No Inn, No Innkeeper, and No Stable

Joseph took his betrothed Mary from Nazareth to Bethlehem (2.5). Bethlehem was his home town (v. 3) and, in accordance with the patrilocal marital customs of the day, it must also have been the place where they finalized their matrimonial arrangements by bringing her into his home. As a newly married man … he and his bride could stay in a marital chamber attached to the house until they could get a place of their own. They stayed there for some time until she came to full term (v. 6), and she gave birth to Jesus in the main room of the house rather than in her marital apartment because it was too small, and she laid the newborn in one of those mangers (v. 7) common to the main room of an ancient farmhouse. After staying at least another forty days in Bethlehem (v. 22; cf. Lev 12.2–8), Joseph and Mary eventually moved to Nazareth to make their home together in her family’s town (v. 39; cf. 1.26–27).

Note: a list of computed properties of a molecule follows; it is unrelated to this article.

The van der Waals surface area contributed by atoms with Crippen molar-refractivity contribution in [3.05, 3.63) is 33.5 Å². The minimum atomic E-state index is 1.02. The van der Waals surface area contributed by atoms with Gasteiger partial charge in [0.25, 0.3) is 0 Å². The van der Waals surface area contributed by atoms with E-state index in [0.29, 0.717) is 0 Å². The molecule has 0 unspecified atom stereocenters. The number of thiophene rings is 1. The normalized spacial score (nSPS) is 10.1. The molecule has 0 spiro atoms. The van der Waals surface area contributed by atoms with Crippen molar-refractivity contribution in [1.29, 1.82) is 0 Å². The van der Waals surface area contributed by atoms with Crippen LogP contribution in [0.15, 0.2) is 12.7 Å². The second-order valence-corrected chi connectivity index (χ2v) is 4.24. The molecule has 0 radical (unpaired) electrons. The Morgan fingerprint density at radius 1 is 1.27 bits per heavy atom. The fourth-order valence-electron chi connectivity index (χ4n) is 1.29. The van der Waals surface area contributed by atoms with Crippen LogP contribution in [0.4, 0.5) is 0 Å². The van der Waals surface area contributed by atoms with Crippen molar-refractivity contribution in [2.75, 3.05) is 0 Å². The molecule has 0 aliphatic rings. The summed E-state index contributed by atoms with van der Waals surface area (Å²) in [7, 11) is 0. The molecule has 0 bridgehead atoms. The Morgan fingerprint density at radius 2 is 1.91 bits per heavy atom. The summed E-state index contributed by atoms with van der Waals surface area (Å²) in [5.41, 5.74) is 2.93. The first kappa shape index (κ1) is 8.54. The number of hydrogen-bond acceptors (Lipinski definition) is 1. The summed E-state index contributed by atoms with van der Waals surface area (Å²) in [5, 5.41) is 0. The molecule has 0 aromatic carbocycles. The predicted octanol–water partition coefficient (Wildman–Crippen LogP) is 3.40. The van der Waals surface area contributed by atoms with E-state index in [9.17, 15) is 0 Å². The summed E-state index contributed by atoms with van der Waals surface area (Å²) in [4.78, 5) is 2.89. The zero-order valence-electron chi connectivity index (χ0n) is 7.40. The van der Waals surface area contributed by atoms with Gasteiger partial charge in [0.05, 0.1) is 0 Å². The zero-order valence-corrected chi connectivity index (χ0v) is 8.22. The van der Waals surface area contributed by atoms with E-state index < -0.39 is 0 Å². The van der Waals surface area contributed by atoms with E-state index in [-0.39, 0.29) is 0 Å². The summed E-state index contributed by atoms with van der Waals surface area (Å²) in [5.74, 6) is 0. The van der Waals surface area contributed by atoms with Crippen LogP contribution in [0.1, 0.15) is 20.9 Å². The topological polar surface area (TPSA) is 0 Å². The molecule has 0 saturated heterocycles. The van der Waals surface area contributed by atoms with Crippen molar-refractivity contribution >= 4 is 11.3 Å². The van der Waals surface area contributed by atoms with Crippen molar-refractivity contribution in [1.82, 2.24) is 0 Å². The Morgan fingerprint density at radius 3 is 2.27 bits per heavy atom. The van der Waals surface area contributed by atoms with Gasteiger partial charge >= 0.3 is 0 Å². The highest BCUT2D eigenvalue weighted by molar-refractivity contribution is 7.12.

To be sure, this scenario as presupposed in Luke’s infancy account diverges greatly from the conventional Christmas story. There is no inn, no innkeeper, and no stable. But it is grounded in a careful exegesis of the text. The term κατάλυμα has a broad sense of a ‘place to stay’ and the final clause of Luke 2.7 should be translated as ‘because they had no space in their place to stay’.

Stephen Carlson, “The Accommodations of Joseph and Mary in Bethlehem: Κατάλυμα in Luke 2.7”

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